Although the name “Tim” is common in the English language, it catches my attention the moment I hear anyone say it, even if they are not talking to me. You probably do the same when you hear your own name. In the June 12, 2018, Our Daily Bread devotional, Amy Boucher Pye wrote about how advertisers in Great Britain recognized the potential of using a person’s name and started placing personal names in advertisements to increase sales.
I enjoyed a special dinner with my daughter, Cassie, and son-in-law, Tony, last Thursday night. Earlier that day they learned the baby my daughter is carrying is a boy and were eager to share this exciting news with their parents. We are beyond thrilled to welcome their baby boy into our family. Over dinner the expectant parents explained they have not yet picked out their new baby’s name but are compiling a list of potential ones. They are focused on their new son’s name because our name is an important part of who we are throughout our life.
I anticipate the first time I hold my grandson I will affectionately call him by his own name. What an amazing moment that will be for both him and me.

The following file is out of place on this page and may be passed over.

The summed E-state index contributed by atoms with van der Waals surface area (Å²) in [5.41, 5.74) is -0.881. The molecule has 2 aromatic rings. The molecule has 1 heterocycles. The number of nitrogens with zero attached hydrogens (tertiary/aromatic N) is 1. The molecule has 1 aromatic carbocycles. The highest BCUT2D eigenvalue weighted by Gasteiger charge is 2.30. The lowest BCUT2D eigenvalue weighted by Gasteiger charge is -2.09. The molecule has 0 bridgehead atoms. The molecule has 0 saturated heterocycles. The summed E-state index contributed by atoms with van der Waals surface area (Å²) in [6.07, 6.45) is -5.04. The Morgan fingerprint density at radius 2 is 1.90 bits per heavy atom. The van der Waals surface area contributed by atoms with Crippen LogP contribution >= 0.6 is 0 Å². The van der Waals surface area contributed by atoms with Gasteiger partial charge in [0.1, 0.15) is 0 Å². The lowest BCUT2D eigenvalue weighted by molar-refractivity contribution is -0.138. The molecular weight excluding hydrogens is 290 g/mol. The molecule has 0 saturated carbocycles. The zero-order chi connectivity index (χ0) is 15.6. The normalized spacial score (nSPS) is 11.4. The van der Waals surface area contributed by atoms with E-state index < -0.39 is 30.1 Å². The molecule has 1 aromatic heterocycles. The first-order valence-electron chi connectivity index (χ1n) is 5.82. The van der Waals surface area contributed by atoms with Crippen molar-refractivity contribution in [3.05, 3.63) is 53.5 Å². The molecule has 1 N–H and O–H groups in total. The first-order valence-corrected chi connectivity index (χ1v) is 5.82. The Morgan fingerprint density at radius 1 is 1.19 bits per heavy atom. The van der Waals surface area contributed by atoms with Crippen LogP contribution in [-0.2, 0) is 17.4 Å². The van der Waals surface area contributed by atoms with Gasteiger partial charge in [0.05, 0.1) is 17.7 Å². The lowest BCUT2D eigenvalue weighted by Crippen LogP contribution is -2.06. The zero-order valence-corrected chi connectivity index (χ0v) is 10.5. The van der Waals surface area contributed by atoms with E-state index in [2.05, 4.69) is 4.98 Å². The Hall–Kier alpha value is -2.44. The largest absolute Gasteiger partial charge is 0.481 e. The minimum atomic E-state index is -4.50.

In stark contrast, if streaming services perfect technology to inject our names into advertisements, it will be more personal, but ironically, the focus not be on us, but merely on increased sales.
Amy Boucher Pye reminded her readers of how Mary Magdalene did not immediately recognize the resurrected Jesus until she heard him say her name in John 20:15-16. When the risen Savior said her name, Mary immediately knew the one speaking to her was Jesus.
I love to read how he called Mary by name, but it will be even more wonderful when God calls us, his followers, by our names. The prophet Isaiah describes it this way, “But now, O Jacob, listen to the Lord who created you. O Israel, the one who formed you says, ‘Do not be afraid, for I have ransomed you. I have called you by name; you are mine.’” (Isaiah 43:1, NLT, emphasis mine)
Just over four months ago, many members of my family gathered in my dying brother’s room to say goodbye. We lovingly said Jerry’s name repeatedly over the course of that long emotional day. But I am convinced the most meaningful use of my brother’s name that day was when he heard his heavenly father say, “Jerry, you are mine, welcome home!”
I anticipate the day when I will get to call my new grandson by his name. However, I think the most special use of my name will be the day I enter the presence of God at the end of my life and hear him call me by name for the very first time.
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